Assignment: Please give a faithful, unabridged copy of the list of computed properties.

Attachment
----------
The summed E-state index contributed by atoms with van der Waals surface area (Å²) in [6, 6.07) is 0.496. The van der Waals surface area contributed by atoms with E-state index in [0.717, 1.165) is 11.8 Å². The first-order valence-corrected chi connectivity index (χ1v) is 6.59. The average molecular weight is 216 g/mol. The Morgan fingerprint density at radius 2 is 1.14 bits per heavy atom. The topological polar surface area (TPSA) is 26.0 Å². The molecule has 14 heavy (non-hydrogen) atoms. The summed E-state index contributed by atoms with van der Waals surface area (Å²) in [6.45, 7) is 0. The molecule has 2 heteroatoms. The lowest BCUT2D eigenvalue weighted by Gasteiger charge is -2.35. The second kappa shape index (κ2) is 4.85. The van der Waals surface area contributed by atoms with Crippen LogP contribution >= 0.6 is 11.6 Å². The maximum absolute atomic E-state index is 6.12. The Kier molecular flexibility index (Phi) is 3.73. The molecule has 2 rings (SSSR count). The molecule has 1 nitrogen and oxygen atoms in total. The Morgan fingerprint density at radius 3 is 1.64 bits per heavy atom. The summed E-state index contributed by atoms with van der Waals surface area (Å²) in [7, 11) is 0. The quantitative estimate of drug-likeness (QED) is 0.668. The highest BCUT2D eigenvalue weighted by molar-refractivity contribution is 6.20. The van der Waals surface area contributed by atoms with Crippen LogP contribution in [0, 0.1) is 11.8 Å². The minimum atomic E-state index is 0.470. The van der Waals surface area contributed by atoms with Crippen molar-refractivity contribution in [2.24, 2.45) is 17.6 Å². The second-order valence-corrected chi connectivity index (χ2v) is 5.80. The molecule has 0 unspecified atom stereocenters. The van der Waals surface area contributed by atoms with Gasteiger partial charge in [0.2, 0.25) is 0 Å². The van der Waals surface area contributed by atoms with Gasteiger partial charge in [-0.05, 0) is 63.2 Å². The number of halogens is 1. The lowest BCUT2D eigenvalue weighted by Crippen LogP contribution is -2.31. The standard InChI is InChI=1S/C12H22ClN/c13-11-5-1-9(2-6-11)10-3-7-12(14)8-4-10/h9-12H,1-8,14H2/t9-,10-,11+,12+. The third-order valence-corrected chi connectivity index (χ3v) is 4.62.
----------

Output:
The summed E-state index contributed by atoms with van der Waals surface area (Å²) in [6, 6.07) is 0.496. The van der Waals surface area contributed by atoms with E-state index in [0.717, 1.165) is 11.8 Å². The first-order valence-corrected chi connectivity index (χ1v) is 6.59. The average molecular weight is 216 g/mol. The Morgan fingerprint density at radius 2 is 1.14 bits per heavy atom. The topological polar surface area (TPSA) is 26.0 Å². The molecule has 14 heavy (non-hydrogen) atoms. The summed E-state index contributed by atoms with van der Waals surface area (Å²) in [6.45, 7) is 0. The molecule has 2 heteroatoms. The lowest BCUT2D eigenvalue weighted by Gasteiger charge is -2.35. The second kappa shape index (κ2) is 4.85. The van der Waals surface area contributed by atoms with Crippen LogP contribution >= 0.6 is 11.6 Å². The maximum absolute atomic E-state index is 6.12. The Kier molecular flexibility index (Phi) is 3.73. The molecule has 2 rings (SSSR count). The molecule has 1 nitrogen and oxygen atoms in total. The Morgan fingerprint density at radius 3 is 1.64 bits per heavy atom. The summed E-state index contributed by atoms with van der Waals surface area (Å²) in [7, 11) is 0. The quantitative estimate of drug-likeness (QED) is 0.668. The highest BCUT2D eigenvalue weighted by molar-refractivity contribution is 6.20. The van der Waals surface area contributed by atoms with Crippen LogP contribution in [0, 0.1) is 11.8 Å². The minimum atomic E-state index is 0.470. The van der Waals surface area contributed by atoms with Crippen molar-refractivity contribution in [2.24, 2.45) is 17.6 Å². The second-order valence-corrected chi connectivity index (χ2v) is 5.80. The molecule has 0 unspecified atom stereocenters. The van der Waals surface area contributed by atoms with Gasteiger partial charge in [0.2, 0.25) is 0 Å². The van der Waals surface area contributed by atoms with Gasteiger partial charge in [-0.05, 0) is 63.2 Å². The number of halogens is 1. The lowest BCUT2D eigenvalue weighted by Crippen LogP contribution is -2.31. The standard InChI is InChI=1S/C12H22ClN/c13-11-5-1-9(2-6-11)10-3-7-12(14)8-4-10/h9-12H,1-8,14H2/t9-,10-,11+,12+. The third-order valence-corrected chi connectivity index (χ3v) is 4.62.